Thursday, 7 August 2008
Mobile Surveys to get research or educational data from your users/learners
How can you get relevant survey data from your learners' mobile to your server so you can immediately build on new knowledge? Indeed, by using mobile survey software that allows a variety of data exchange.
Mobile surveys that send back usable data is a quest on its own. Yesterday and today I was testing out SurveyToGo a mobile survey software build be Dooblo.
At ITM we want to start with data surveys that (ideally) will cut down our field time and give farmers, physicians or researchers in the field a more autonomic way of giving data feedback to us and our South partners. Taken mobile surveys is a way we are exploring today. What we look for is survey software that will enable us to give free text, answer multiple choice and even - if possible - let the person in the field take a picture of a certain region, cattle or other species or skin rash etcetera depending on the type of data we are looking for. This is no small thing! It demands an awful lot from the developers side and with SurveyToGo I think we might have a breakthrough (thanks to designer extra-ordinair San-Ho Correwyn) for directing me to this wonderful mobile software.
If you do not want to read the post, but immediately want to start reading SurveyToGo documentation, lookie here; or jump into the basic demo.
So let us look at SurveyToGo by Dooblo
Before starting: this is mobile software for Windows Mobile phones.
The installation is not up and go, you need to read the instructions carefully. But then again this software is really sophisticated (you can even keep track of quota if necessary). The fact that it is such sophisticated software makes it very useful in research areas because the survey developer has a certain amount of autonomy that enables her or him to design the survey up to the real research or educational needs.
I have chosen to install the software on my desktop first and then (using my MS activesync) getting the first survey onto my mobile by synchronisation. This did take more steps then Dooblo mentions in their pdf helpfiles. This was mainly due to the fact that I needed to manually install (= double click) on the mySQL and an update setup on my mobile... so not that difficult if you are used to looking at such solutions. The window for the installation to the mobile did block so I had to hard stop this window.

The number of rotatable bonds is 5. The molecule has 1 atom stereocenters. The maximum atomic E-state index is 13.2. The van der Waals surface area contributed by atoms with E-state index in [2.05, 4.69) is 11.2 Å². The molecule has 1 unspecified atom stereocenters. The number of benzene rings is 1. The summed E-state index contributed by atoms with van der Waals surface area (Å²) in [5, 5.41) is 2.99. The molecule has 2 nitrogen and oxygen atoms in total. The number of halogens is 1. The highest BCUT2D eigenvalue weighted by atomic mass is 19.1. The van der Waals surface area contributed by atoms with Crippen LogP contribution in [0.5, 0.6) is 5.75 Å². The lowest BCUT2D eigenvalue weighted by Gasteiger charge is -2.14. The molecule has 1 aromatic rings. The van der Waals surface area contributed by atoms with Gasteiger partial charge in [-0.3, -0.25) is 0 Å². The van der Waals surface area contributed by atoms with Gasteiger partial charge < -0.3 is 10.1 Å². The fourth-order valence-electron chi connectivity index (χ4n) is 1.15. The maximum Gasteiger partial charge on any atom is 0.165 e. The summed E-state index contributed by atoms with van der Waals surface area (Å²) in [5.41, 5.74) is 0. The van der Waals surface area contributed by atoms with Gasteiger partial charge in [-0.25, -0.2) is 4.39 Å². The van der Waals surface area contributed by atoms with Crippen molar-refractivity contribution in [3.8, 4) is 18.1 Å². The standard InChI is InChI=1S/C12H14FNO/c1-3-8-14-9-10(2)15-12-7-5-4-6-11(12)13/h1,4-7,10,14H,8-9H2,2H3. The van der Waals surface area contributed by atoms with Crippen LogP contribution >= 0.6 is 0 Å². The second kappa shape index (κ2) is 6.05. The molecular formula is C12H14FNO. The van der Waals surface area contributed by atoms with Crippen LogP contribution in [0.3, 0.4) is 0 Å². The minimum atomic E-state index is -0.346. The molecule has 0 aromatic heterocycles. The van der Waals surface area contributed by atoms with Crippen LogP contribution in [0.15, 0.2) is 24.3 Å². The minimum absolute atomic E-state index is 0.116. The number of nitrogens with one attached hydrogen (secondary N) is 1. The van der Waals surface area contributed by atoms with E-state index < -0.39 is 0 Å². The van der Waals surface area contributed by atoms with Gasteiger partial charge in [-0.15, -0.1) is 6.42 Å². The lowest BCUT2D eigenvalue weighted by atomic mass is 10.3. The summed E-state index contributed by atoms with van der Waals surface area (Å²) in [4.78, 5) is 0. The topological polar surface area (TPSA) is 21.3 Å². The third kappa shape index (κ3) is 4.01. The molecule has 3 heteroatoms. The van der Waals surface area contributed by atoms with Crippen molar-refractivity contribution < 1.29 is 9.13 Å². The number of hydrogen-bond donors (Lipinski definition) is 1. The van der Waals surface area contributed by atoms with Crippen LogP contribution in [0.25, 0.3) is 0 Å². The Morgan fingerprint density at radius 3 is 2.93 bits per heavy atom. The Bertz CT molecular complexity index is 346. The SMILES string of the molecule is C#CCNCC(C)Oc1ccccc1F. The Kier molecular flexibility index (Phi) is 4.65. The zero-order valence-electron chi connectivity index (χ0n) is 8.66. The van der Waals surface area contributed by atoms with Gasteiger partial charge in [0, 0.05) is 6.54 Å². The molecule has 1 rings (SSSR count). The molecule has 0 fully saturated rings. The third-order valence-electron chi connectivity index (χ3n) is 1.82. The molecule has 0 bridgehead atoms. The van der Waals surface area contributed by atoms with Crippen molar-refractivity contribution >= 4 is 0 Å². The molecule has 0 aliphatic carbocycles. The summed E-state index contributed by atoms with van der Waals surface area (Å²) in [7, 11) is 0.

The first survey I had installed on my mobile device (HTC TYTN) swiftly went through the first test survey. That was a relief.
Now all the necessary software was installed on my mobile device, I decided on building a second survey. To get this latest survey onto my mobile device, I just needed to synchronise my mobile device through the web, this got the latest survey on my mobile. So you only need to install the software once and after that it goes out to look for the latest surveys. It really works like a charm.
Exporting data could be done by a range of preferences (possibilities: Excel, Access, Word, spss, XML provider or SurveyToGo itself) and this was also remarkably easy. I did not read up on this, I just tried it out and it worked rather intuitively.
Building surveys is really easy, if you are used to building surveys this software is almost intuitive. You can test drive surveys or put them into production, which offers you the certainty of being able to test them thoroughly before exposing your users to it. There is a very varied amount of questions that can be asked: yes/no, scale, matrix, multi questions, multi answers, free text, ...
The software lets the developer add rules (making it possible to skip the the next relevant question), put in recognizable characters for the variables of the questions (nice if you quickly want to analyse the results of the survey or if you like this to connect to your research). You can add 'advanced question options' that allow you to add a 'no answer' or 'other' option to any question.
In short after only two days of testing it is clear that SurveyToGo mobile survey software has an amazing potential. If all goes well and one of ITM's top veterinary researchers Maxime Madder gives his okay, we will be test driving this in South-Africa within months. Once we launch into it, I will keep you informed. By then we will have tested different cell phones and toyed with users and survey deployers to get a better idea of what is possible or not.
The thing I still need to figure out is the final message, which would give the users a nice feeling after finishing the survey. I guess I can make it as another question that will not be taken up while the survey data is exported.
Really this is great software AND there is a great free full trial, so try it out. This mobile software really made my day because it solved a research need.